Apple-bananas from a wild banana tree we chopped down. They do not ship well so are only grown and eaten locally. They are sweet bananas with a slight apple tartness. So delicious!

Backyard gas station.

Backyard gas station.

Vegetable oil ready. The aluminum sleeve is the only engine modification.

Vegetable oil ready. The aluminum sleeve is the only engine modification.

The Hawaiian islands are also filled with wild chickens. Our friends’ younger kids were put in charge of catching the chickens in a simple homemade trap with cheerios for bait. The captured chickens were then kept in a coop until enough were gathered. They were then killed and butchered for eating. They taught us the process for killing the chicken, removing the skin with all its feathers, discarding the intestines and keeping the edible organs. This was all done thoughtfully and carefully. Ultimately we carried the chicken meat to the kitchen where it would be prepared as chicken curry. No Styrofoam and Saran wrap in the freezer section.  For those of us who have ever eaten a chicken sandwich, this is where it comes from: chickens.  Simple.

Chicken thighs.

Chicken thighs.

I’ve realized that people who want me to feel intimidated, overwhelmed or scared are usually “experts.” The complexity, intimidation and anxiety they create justifies their existence. I’m wary of experts. A bad realtor makes home buying complicated. They “earn” their commission by creating confusion and then taking care of it all for you. The bad stock broker makes buying and selling stocks feel incomprehensible. They earn their commissions by explaining how complicated investing is and how they’ll take care of it for you. The bad climbing instructor tells you the summit is impossible without their help.  You will need to hire them if you ever hope to reach the top.

I find the best guides and mentors simplify the process, make you feel capable and put you in the role of protagonist.  People that do that are true guides.  They are mentors.

Our true expert and guide, Matt. The islanders called him “Big Red.” He had red hair and wore that big hat.

Our true expert and guide, Matt. The islanders called him “Big Red.” He had red hair and wore that big hat.

Example 1

When Emily and I went to the Caribbean many years ago for our first big water sailing class, our instructor, Matt said, “Who wants to be at the helm?” There were four of us students living together on the boat for a week. It was our first day. We hadn’t even left the dock yet, and here he was putting one of us at the wheel. He had nothing to prove. He was there to guide us through every step, but from the very beginning he was the guide, not the hero. He was not there to show off how much he knew.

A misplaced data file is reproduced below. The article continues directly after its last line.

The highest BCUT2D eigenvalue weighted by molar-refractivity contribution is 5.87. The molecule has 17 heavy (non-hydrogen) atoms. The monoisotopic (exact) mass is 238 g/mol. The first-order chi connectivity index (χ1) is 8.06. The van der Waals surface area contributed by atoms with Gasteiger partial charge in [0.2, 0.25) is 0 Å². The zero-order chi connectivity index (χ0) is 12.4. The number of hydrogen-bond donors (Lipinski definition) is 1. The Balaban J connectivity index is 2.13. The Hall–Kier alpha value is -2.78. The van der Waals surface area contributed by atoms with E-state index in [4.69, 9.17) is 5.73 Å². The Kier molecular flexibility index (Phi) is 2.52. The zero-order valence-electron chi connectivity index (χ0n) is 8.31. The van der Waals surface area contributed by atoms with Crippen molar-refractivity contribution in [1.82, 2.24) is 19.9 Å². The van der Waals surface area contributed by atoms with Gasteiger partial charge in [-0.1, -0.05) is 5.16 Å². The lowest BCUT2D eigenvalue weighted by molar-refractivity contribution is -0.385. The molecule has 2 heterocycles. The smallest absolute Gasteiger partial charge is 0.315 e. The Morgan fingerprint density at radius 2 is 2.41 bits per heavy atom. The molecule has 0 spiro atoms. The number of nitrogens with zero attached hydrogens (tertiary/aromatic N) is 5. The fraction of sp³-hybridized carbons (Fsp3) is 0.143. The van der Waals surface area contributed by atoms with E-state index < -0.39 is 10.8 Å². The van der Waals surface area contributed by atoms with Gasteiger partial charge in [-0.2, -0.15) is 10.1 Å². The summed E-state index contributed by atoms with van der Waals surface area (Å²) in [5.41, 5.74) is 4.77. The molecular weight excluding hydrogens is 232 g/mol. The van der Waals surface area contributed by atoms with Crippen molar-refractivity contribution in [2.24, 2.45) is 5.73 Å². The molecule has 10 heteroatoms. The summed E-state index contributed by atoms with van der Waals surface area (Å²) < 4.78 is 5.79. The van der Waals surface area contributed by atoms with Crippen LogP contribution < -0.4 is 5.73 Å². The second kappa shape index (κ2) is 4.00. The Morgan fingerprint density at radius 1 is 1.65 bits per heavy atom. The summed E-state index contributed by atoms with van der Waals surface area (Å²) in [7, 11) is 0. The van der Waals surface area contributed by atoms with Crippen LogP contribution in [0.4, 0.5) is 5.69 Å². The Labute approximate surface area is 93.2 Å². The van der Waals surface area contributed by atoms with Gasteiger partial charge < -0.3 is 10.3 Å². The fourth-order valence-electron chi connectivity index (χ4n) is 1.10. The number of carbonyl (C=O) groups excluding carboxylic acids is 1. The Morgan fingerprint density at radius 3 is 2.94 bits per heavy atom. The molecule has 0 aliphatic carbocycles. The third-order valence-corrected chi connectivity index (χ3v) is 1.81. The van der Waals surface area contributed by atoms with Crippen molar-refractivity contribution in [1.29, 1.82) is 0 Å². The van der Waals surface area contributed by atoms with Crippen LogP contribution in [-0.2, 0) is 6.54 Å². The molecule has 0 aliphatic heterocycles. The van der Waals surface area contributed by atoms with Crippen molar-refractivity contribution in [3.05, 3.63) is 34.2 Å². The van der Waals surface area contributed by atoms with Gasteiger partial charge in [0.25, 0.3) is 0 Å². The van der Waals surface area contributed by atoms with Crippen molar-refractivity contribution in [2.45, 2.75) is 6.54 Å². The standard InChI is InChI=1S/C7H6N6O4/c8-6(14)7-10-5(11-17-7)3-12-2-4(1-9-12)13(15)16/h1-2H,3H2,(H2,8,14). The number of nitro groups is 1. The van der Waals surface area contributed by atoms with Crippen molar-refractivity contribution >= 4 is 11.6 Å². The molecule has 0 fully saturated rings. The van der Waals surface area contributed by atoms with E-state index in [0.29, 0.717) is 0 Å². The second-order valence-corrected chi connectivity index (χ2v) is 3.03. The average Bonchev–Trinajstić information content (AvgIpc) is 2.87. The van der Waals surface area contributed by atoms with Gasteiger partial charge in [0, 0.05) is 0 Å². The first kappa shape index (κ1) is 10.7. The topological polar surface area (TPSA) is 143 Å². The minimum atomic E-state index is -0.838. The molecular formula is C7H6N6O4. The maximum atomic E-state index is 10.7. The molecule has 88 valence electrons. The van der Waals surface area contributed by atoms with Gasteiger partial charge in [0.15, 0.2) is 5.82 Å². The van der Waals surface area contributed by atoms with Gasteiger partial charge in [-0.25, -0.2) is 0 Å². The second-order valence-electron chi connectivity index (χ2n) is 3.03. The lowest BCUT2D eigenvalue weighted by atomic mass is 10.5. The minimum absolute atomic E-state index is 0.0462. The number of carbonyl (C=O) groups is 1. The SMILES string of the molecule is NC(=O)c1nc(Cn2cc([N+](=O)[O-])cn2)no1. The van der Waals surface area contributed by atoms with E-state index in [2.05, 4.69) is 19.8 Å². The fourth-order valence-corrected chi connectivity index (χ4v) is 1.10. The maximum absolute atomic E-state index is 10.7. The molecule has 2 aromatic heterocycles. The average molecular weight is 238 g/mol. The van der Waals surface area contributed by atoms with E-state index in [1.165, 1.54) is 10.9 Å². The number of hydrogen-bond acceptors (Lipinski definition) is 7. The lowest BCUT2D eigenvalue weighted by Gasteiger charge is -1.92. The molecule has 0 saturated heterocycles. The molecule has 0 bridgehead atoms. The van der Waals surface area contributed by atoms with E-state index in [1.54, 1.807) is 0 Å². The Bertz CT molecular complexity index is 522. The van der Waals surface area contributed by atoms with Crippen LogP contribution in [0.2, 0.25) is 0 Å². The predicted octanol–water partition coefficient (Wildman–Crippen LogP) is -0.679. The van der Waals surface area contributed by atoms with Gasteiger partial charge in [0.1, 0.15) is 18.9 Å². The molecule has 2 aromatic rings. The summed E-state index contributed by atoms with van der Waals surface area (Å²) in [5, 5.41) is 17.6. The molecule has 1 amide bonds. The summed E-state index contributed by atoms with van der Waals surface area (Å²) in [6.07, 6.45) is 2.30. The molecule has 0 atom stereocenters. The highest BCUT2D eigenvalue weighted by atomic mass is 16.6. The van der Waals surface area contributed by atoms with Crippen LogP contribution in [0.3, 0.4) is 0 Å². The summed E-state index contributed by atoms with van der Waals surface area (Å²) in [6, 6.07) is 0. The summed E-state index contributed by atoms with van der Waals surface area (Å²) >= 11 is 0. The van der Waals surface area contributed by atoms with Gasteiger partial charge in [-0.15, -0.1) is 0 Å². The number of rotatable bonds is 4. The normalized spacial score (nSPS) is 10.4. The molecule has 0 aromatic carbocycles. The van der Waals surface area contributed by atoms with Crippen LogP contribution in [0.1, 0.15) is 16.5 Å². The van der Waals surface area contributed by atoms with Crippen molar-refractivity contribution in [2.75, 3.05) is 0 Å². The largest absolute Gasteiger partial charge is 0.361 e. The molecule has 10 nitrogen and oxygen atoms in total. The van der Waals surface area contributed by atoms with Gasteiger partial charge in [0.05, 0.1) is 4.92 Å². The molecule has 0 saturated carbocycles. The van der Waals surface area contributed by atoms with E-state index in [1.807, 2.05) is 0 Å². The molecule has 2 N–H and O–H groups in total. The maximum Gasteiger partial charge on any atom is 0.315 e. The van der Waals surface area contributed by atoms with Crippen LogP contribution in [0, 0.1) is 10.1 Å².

In contrast, I was recently in New Hampshire with a friend. We’d gone up to the White Mountains and hired a guide to learn how to ice climb.  Our guide went to great pains to make sure we know about all of his climbing accomplishments, all the famous climbers he knew and all the routes he’d established. He wanted to be the hero. He would show us how something was done and then quickly move on to another concept. He hardly let us practice or try. And—frustratingly—we never actually ice climbed. He deemed the conditions not right, despite it being a beautiful day with cold temperatures and clear skies. But what do I know? I’m not the expert.

The rope and double axes we never used.

The rope and double axes we never used.

Example 2:

Last year I wanted to do a big wall climb in Zions National Park. We walked into a climbing store to get some last minute pieces of gear. The owner of the shop began to grill me on details of the route.  Did I have this? Did I have that? If I didn’t have this one piece of gear, I’d never get up the route. My confidence began to falter. After taking a class from him (he’d intimidated me enough to justify his existence as a guide) he laid out a road map of several years that would allow me to some day climb El Capitan. I’m glad I didn’t listen to him.

I contrast this with my friend who has climbed El Capitan over a dozen times. He told me, “You could totally do it. It’s not rocket science. You just have to think clearly, be steady and keep moving up.” The guide in the gear shop spends most of his day selling gear. My friend climbs a big wall a couple times a year. In fact, he just climbed El Capitan again last week.

Me practicing aid climbing just outside Zions National Park

Me practicing aid climbing just outside Zions National Park

Calder’s crew up on El Cap last week. Photo by Matt Galland (I think).

Calder’s crew up on El Cap last week. Photo by Matt Galland (I think).

Why do I want to overcomplicate things?

So when someone starts to explain to me whey something is difficult, I immediately get suspicious. What are they selling? They may be selling a product. Or they might just be selling their own ego. Either way, they want me to buy it.  I know I’m guilty of this. When people ask, “How do you write a musical?” I’m tempted to delve into the frustrating years of blood, sweat and tears the process requires. But I could say, “You can do it. You just have to be steady and write songs and a story that have a beginning, middle and end.” That’s all it is. Why do I want to overcomplicate things?

I love being around people who are capable and competent and would rather set me up for success than set themselves on a pedestal.  I trust people when they say, “Oh, you can do that,” especially when they’ve done it themselves.  They often then go on to explain simply and clearly how it’s done. The rest of the noise and complication is either an expert trying to validate their expertness or myself trying to justify why I can’t or shouldn’t start.